<< Luke XIX: Zaccheus: Parable of the Pounds >>
“AND Jesus entered and was passing through Jericho,” the fragrant city, between the gardens and under the shade of overhanging trees. There was a man in Jericho who wished to see the Lord, but could not because of the crowd about Him. So he ran before, and climbed up into a sycamore tree that shaded the path. The tree was a sycamore-fig, quite different from the trees that we call sycamores. The trees grow very large with great branches near the ground reaching out far from the trunk. They are planted along drives in Cairo, in Egypt, and arch them over with heavy shade. The fruit is a little fig, plenty but not very good. When you read who Zaccheus was, you will see why the people murmured when the Lord went to stay at his house.
And Jesus entered and passed through Jericho. And, behold, there was a man named Zacchaeus, which was the chief among the publicans, and he was rich. And he sought to see Jesus who he was; and could not for the press, because he was little of stature. And he ran before, and climbed up into a sycomore tree to see him: for he was to pass that way. And when Jesus came to the place, he looked up, and saw him, and said unto him, Zacchaeus, make haste, and come down; for to day I must abide at thy house. And he made haste, and came down, and received him joyfully. And when they saw it, they all murmured, saying, That he was gone to be guest with a man that is a sinner. And Zacchaeus stood, and said unto the Lord: Behold, Lord, the half of my goods I give to the poor; and if I have taken any thing from any man by false accusation, I restore him fourfold. And Jesus said unto him, This day is salvation come to this house, forsomuch as he also is a son of Abraham. For the Son of man is come to seek and to save that which was lost.—Luke XIX. 1-10.
The disciples were expecting, as we know, on this last journey to Jerusalem, that the Lord was now going to make Himself a great earthly king. But the Lord told them in a parable that He was going to leave them to use the little knowledge that He had given them; if they used it well, they would be able to enjoy more power and happiness by and by in heaven.
The Lord told in the parable, of a king going into a far country to receive for himself a kingdom and to return. The people had seen noblemen set out from Palestine to Borne, to receive rule over the country and return. King Herod, and afterwards two of his sons, had gone to Rome for this purpose, and the Jews had sent a message after Archelaus begging that he should not be made king. The ” pound” given to each servant, means a sum of money equal to about fifteen dollars. It stands for all the knowledge that the Lord gives us to make good use of. We ought to use it, by doing what we know is right. If we do not use it we shall forget it all, when we go into the other world if not before. Then we shall be like the servant who did not use his pound, and it was taken from him.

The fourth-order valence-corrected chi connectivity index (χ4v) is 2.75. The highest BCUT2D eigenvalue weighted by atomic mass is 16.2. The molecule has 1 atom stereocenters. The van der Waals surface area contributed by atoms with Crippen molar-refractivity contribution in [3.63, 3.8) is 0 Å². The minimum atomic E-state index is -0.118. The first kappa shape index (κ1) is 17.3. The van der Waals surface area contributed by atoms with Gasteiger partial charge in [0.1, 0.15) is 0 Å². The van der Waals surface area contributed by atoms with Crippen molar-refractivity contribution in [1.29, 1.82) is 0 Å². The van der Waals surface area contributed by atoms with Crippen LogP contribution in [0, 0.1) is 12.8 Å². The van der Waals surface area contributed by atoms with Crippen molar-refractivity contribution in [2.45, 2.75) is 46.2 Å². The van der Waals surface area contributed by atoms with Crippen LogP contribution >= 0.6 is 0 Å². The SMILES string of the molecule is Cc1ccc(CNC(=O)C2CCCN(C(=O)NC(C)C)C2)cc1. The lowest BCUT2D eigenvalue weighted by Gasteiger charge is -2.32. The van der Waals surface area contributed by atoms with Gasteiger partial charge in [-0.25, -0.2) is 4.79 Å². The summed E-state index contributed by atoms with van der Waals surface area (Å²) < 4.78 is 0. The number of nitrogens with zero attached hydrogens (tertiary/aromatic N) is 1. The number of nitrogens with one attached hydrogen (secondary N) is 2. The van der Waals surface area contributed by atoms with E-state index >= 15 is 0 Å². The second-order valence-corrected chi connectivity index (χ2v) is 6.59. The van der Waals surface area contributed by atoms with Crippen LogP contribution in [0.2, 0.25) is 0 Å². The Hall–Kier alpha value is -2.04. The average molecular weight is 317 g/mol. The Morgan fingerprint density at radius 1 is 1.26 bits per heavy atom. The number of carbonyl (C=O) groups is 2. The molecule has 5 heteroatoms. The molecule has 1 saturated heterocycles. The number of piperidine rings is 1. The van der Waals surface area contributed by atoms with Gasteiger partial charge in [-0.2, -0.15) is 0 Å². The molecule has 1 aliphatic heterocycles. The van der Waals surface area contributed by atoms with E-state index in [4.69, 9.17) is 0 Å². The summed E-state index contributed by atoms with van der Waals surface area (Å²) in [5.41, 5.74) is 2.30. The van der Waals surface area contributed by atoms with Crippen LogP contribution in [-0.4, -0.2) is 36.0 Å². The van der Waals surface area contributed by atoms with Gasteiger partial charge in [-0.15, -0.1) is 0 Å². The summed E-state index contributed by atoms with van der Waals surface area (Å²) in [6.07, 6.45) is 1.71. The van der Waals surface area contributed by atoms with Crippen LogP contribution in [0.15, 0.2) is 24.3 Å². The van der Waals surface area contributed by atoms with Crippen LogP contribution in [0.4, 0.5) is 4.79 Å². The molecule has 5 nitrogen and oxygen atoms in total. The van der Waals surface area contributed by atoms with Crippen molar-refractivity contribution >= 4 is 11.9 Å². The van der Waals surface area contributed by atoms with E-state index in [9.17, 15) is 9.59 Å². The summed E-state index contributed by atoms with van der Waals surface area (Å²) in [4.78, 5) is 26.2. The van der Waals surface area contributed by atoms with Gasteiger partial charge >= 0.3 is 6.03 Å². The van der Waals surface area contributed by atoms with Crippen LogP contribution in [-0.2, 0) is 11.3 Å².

And as they heard these things, he added and spake a parable, because he was nigh to Jerusalem, and because they thought that the kingdom of God should immediately appear. He said therefore, A certain nobleman went into a far country to receive for himself a kingdom, and to return. And he called his ten servants, and delivered them ten pounds, and said unto them, Occupy till I come. But his citizens hated him, and sent a message after him, saying, We will not have this man to reign over us. And it came to pass, that when he was returned, having received the kingdom, then he commanded these servants to be called unto him, to whom he had given the money, that he might know how much every man had gained by trading. Then came the first, saying, Lord, thy pound hath gained ten pounds. And he said unto him, Well, thou good servant: because thou hast been faithful in a very little, have thou authority over ten cities. And the second came, saying, Lord, thy pound hath gained five pounds. And he said likewise to him, Be thou also over five cities. And another came, saying, Lord, behold, here is thy pound, which I have kept laid up in a napkin: For I feared thee, because thou art an austere man: thou takest up that thou layedst not down, and reapest that thou didst not sow. And he saith unto him, Out of thine own mouth will I judge thee, thou wicked servant. Thou knewest that I was an austere man, taking up that I laid not down, and reaping that I did not sow: Wherefore then gavest not thou my money into the bank, that at my coming I might have required mine own with usury? And he said unto them that stood by, Take from him the pound, and give it to him that hath ten pounds. (And they said unto him, Lord, he hath ten pounds.) For I say unto you, That unto every one which hath shall be given; and from him that hath not, even that he hath shall be taken away from him. But those mine enemies, which would not that I should reign over them, bring hither, and slay them before me. And when he had thus spoken, he went before, ascending up to Jerusalem.—Luke XIX. 11-28.
Author: William L. Worcester 1904
The sycamore-fig tree (larger than the orchard fig tree but with much poorer fruit) >> An interest in kind uses, but as yet almost wholly natural and with much that is selfish in it
The nobleman’s going into a far country >> The seeming absence of the Lord. He does not let us feel His presence too plainly, for He wants us to be faithful and use His good gifts of our own free will. Otherwise there is no real nobility or happiness in them
One pound, is given to each of the servants >> The Lord knows what will be most favorable for each one in developing a heavenly life
The pound that was not used was taken away >> Knowledge that is not used is soon forgotten; if spiritual knowledge of heavenly things has not become a part of our life by faithfully doing it, it is also taken away
Pictures: James Tissot —-Courtesy of the Brooklyn Museum